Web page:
8°. 212 pp., later (ca 1900?) ottoman binding with black cloth boards and calf spine with gilt lettering, patterned endpapers, old bookseller’s label on the front pastedowns (slightly stained and water-stained in margins, last pages with small worm holes in white margins and one hole through the outer edge of the text, one page with a small tear in the inner upper part, binding slightly scuffed around the spine).
The book in Ottoman language, printed in the early period of the press in Bulaq, today a part of Cairo, is an entertaining 14. Century Persian story on a woman and her parrot.
As a husband of the woman leaves for a business trip and the wife decides to use his absence for meeting other men, one of the birds, living in the house, tries to warn the wife against it. Disagreeing with its words, the wife strangles the bird. The much smarter parrot choses a different way to keep the wife from leaving the house. Every evening it starts telling her a different entertaining story until the husband returns 52 nights later. The book Tutinama, which was a popular reading text in the Middle East, is a collection of the parrot’s tales.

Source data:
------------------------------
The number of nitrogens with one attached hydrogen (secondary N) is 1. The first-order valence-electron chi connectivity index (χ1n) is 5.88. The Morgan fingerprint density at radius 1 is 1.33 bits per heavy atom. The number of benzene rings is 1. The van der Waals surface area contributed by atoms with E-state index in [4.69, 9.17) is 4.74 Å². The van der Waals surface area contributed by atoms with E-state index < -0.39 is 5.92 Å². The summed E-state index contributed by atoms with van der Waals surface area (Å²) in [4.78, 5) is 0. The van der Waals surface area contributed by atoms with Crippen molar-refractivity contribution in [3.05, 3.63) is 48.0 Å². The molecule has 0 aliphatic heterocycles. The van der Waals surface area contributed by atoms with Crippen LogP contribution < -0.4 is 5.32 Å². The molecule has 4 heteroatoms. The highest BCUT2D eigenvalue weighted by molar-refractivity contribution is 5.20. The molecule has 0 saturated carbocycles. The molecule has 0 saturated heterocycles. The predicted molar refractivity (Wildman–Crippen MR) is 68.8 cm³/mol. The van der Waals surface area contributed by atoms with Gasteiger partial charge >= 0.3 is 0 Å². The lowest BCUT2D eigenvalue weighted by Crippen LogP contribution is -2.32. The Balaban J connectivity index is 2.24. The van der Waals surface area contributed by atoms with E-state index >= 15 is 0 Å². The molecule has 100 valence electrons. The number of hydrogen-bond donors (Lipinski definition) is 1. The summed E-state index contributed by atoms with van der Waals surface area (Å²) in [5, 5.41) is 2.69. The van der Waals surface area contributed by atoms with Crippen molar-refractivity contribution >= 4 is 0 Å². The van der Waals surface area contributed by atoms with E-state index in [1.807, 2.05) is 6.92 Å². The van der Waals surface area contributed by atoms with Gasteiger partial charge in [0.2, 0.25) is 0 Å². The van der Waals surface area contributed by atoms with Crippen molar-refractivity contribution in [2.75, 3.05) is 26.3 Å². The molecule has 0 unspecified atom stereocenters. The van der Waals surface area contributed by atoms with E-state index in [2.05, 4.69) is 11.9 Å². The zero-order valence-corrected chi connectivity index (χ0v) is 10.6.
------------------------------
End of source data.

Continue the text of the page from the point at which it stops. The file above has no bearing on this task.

Worldcat lists one example of a version from 1253 (Marburg University Library, OCLC 643110537), but no examples of this edition.